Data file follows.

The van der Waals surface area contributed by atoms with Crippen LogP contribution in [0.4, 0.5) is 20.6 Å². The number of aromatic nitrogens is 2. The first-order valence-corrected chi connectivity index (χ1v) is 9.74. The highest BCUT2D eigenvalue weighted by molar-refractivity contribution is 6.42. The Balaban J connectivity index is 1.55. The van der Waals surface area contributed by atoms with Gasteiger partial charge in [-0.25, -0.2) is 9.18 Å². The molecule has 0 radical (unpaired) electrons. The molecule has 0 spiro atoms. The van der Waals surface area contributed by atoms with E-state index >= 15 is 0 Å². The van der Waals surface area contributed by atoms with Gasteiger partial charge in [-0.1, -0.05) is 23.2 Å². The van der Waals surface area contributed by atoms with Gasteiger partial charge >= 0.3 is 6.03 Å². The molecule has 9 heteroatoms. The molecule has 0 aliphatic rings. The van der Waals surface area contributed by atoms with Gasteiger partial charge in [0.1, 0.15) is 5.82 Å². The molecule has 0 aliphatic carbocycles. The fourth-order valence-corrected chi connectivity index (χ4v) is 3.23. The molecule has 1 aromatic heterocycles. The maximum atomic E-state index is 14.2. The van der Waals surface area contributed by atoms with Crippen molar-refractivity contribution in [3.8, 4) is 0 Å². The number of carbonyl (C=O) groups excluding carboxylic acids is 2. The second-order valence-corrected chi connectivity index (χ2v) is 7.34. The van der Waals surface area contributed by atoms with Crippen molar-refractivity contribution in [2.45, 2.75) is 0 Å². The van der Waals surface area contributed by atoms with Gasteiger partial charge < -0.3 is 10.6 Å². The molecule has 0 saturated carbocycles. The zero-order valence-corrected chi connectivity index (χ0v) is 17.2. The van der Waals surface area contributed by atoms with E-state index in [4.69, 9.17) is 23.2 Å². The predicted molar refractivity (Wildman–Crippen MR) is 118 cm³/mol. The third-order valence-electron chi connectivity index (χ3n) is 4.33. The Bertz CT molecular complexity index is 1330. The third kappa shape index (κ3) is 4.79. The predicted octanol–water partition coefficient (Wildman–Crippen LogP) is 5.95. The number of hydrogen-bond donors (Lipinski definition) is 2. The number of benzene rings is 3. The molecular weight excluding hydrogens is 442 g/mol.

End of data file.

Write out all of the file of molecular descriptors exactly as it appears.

The van der Waals surface area contributed by atoms with Crippen LogP contribution in [0.4, 0.5) is 20.6 Å². The number of aromatic nitrogens is 2. The first-order valence-corrected chi connectivity index (χ1v) is 9.74. The highest BCUT2D eigenvalue weighted by molar-refractivity contribution is 6.42. The Balaban J connectivity index is 1.55. The van der Waals surface area contributed by atoms with Gasteiger partial charge in [-0.25, -0.2) is 9.18 Å². The molecule has 0 radical (unpaired) electrons. The molecule has 0 spiro atoms. The van der Waals surface area contributed by atoms with E-state index >= 15 is 0 Å². The van der Waals surface area contributed by atoms with Gasteiger partial charge in [-0.1, -0.05) is 23.2 Å². The van der Waals surface area contributed by atoms with Gasteiger partial charge >= 0.3 is 6.03 Å². The molecule has 9 heteroatoms. The molecule has 0 aliphatic rings. The van der Waals surface area contributed by atoms with Gasteiger partial charge in [0.1, 0.15) is 5.82 Å². The molecule has 0 aliphatic carbocycles. The fourth-order valence-corrected chi connectivity index (χ4v) is 3.23. The molecule has 1 aromatic heterocycles. The maximum atomic E-state index is 14.2. The van der Waals surface area contributed by atoms with Crippen molar-refractivity contribution in [3.8, 4) is 0 Å². The number of carbonyl (C=O) groups excluding carboxylic acids is 2. The second-order valence-corrected chi connectivity index (χ2v) is 7.34. The van der Waals surface area contributed by atoms with Crippen molar-refractivity contribution in [2.45, 2.75) is 0 Å². The van der Waals surface area contributed by atoms with Gasteiger partial charge < -0.3 is 10.6 Å². The molecule has 0 saturated carbocycles. The zero-order valence-corrected chi connectivity index (χ0v) is 17.2. The van der Waals surface area contributed by atoms with E-state index in [4.69, 9.17) is 23.2 Å². The predicted molar refractivity (Wildman–Crippen MR) is 118 cm³/mol. The third-order valence-electron chi connectivity index (χ3n) is 4.33. The Bertz CT molecular complexity index is 1330. The third kappa shape index (κ3) is 4.79. The predicted octanol–water partition coefficient (Wildman–Crippen LogP) is 5.95. The number of hydrogen-bond donors (Lipinski definition) is 2. The number of benzene rings is 3. The molecular weight excluding hydrogens is 442 g/mol.